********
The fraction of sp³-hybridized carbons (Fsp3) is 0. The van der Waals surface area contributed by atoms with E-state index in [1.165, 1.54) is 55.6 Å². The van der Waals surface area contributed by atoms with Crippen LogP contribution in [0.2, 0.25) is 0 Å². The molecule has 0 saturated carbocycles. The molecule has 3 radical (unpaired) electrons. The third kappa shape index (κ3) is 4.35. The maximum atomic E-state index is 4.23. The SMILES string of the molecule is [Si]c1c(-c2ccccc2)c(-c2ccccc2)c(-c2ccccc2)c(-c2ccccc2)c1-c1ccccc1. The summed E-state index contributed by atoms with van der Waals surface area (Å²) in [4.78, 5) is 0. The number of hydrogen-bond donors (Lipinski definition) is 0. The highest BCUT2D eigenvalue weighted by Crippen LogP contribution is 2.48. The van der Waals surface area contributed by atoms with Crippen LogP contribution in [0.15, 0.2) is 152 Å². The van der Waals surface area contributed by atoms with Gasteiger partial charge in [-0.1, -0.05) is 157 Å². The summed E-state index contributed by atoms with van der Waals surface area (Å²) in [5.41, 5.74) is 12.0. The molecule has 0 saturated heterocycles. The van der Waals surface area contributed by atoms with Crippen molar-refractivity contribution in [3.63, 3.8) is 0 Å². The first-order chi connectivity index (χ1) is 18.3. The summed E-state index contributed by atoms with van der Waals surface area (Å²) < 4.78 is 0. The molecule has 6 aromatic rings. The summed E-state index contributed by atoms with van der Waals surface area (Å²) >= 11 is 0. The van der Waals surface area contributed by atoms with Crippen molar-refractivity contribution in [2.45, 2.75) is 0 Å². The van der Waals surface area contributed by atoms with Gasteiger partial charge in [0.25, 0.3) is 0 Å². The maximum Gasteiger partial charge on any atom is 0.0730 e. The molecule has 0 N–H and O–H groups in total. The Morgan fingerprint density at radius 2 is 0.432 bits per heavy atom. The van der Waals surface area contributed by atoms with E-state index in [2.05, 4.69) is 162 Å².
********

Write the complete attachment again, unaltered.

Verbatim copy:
The fraction of sp³-hybridized carbons (Fsp3) is 0. The van der Waals surface area contributed by atoms with E-state index in [1.165, 1.54) is 55.6 Å². The van der Waals surface area contributed by atoms with Crippen LogP contribution in [0.2, 0.25) is 0 Å². The molecule has 0 saturated carbocycles. The molecule has 3 radical (unpaired) electrons. The third kappa shape index (κ3) is 4.35. The maximum atomic E-state index is 4.23. The SMILES string of the molecule is [Si]c1c(-c2ccccc2)c(-c2ccccc2)c(-c2ccccc2)c(-c2ccccc2)c1-c1ccccc1. The summed E-state index contributed by atoms with van der Waals surface area (Å²) in [4.78, 5) is 0. The number of hydrogen-bond donors (Lipinski definition) is 0. The highest BCUT2D eigenvalue weighted by Crippen LogP contribution is 2.48. The van der Waals surface area contributed by atoms with Crippen LogP contribution in [0.15, 0.2) is 152 Å². The van der Waals surface area contributed by atoms with Gasteiger partial charge in [-0.1, -0.05) is 157 Å². The summed E-state index contributed by atoms with van der Waals surface area (Å²) in [5.41, 5.74) is 12.0. The molecule has 0 saturated heterocycles. The van der Waals surface area contributed by atoms with Crippen molar-refractivity contribution in [3.63, 3.8) is 0 Å². The first-order chi connectivity index (χ1) is 18.3. The summed E-state index contributed by atoms with van der Waals surface area (Å²) < 4.78 is 0. The molecule has 6 aromatic rings. The summed E-state index contributed by atoms with van der Waals surface area (Å²) >= 11 is 0. The van der Waals surface area contributed by atoms with Crippen molar-refractivity contribution in [2.45, 2.75) is 0 Å². The van der Waals surface area contributed by atoms with Gasteiger partial charge in [0.25, 0.3) is 0 Å². The maximum Gasteiger partial charge on any atom is 0.0730 e. The molecule has 0 N–H and O–H groups in total. The Morgan fingerprint density at radius 2 is 0.432 bits per heavy atom. The van der Waals surface area contributed by atoms with E-state index in [2.05, 4.69) is 162 Å².